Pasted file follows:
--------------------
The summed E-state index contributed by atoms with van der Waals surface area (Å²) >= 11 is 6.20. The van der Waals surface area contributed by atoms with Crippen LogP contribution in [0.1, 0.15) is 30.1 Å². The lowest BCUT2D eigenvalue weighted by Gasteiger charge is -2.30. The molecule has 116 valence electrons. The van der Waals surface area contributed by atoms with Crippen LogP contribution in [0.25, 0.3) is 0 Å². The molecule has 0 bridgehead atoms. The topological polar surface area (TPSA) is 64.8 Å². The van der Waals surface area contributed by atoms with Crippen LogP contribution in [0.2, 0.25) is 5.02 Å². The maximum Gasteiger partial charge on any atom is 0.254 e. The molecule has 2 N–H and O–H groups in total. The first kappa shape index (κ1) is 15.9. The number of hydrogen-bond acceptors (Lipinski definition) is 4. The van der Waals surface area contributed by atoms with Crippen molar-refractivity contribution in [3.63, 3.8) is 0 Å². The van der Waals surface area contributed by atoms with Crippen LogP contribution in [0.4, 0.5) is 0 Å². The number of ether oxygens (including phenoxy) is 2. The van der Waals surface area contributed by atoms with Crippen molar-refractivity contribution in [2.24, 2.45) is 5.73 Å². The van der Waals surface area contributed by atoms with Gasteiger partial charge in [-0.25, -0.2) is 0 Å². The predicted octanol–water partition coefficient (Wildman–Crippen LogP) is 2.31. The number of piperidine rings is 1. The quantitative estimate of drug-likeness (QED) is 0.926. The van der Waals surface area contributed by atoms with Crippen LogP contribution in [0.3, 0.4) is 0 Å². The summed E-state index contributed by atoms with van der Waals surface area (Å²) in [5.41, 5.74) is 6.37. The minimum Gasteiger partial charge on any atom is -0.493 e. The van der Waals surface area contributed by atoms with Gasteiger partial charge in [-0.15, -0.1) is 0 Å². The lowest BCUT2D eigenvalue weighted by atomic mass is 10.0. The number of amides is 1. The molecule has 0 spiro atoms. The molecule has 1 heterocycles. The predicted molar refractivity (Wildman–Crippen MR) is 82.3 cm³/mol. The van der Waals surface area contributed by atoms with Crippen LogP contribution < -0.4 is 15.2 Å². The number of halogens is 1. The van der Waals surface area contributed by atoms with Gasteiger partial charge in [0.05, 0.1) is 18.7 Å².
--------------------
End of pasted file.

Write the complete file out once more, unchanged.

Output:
The summed E-state index contributed by atoms with van der Waals surface area (Å²) >= 11 is 6.20. The van der Waals surface area contributed by atoms with Crippen LogP contribution in [0.1, 0.15) is 30.1 Å². The lowest BCUT2D eigenvalue weighted by Gasteiger charge is -2.30. The molecule has 116 valence electrons. The van der Waals surface area contributed by atoms with Crippen LogP contribution in [0.25, 0.3) is 0 Å². The molecule has 0 bridgehead atoms. The topological polar surface area (TPSA) is 64.8 Å². The van der Waals surface area contributed by atoms with Crippen LogP contribution in [0.2, 0.25) is 5.02 Å². The maximum Gasteiger partial charge on any atom is 0.254 e. The molecule has 2 N–H and O–H groups in total. The first kappa shape index (κ1) is 15.9. The number of hydrogen-bond acceptors (Lipinski definition) is 4. The van der Waals surface area contributed by atoms with Crippen molar-refractivity contribution in [3.63, 3.8) is 0 Å². The van der Waals surface area contributed by atoms with Crippen LogP contribution in [0.4, 0.5) is 0 Å². The number of ether oxygens (including phenoxy) is 2. The van der Waals surface area contributed by atoms with Crippen molar-refractivity contribution in [2.24, 2.45) is 5.73 Å². The van der Waals surface area contributed by atoms with Gasteiger partial charge in [-0.25, -0.2) is 0 Å². The predicted octanol–water partition coefficient (Wildman–Crippen LogP) is 2.31. The number of piperidine rings is 1. The quantitative estimate of drug-likeness (QED) is 0.926. The van der Waals surface area contributed by atoms with Crippen LogP contribution in [0.3, 0.4) is 0 Å². The summed E-state index contributed by atoms with van der Waals surface area (Å²) in [5.41, 5.74) is 6.37. The minimum Gasteiger partial charge on any atom is -0.493 e. The van der Waals surface area contributed by atoms with Gasteiger partial charge in [-0.15, -0.1) is 0 Å². The lowest BCUT2D eigenvalue weighted by atomic mass is 10.0. The number of amides is 1. The molecule has 0 spiro atoms. The molecule has 1 heterocycles. The predicted molar refractivity (Wildman–Crippen MR) is 82.3 cm³/mol. The van der Waals surface area contributed by atoms with Crippen LogP contribution < -0.4 is 15.2 Å². The number of halogens is 1. The van der Waals surface area contributed by atoms with Gasteiger partial charge in [0.05, 0.1) is 18.7 Å².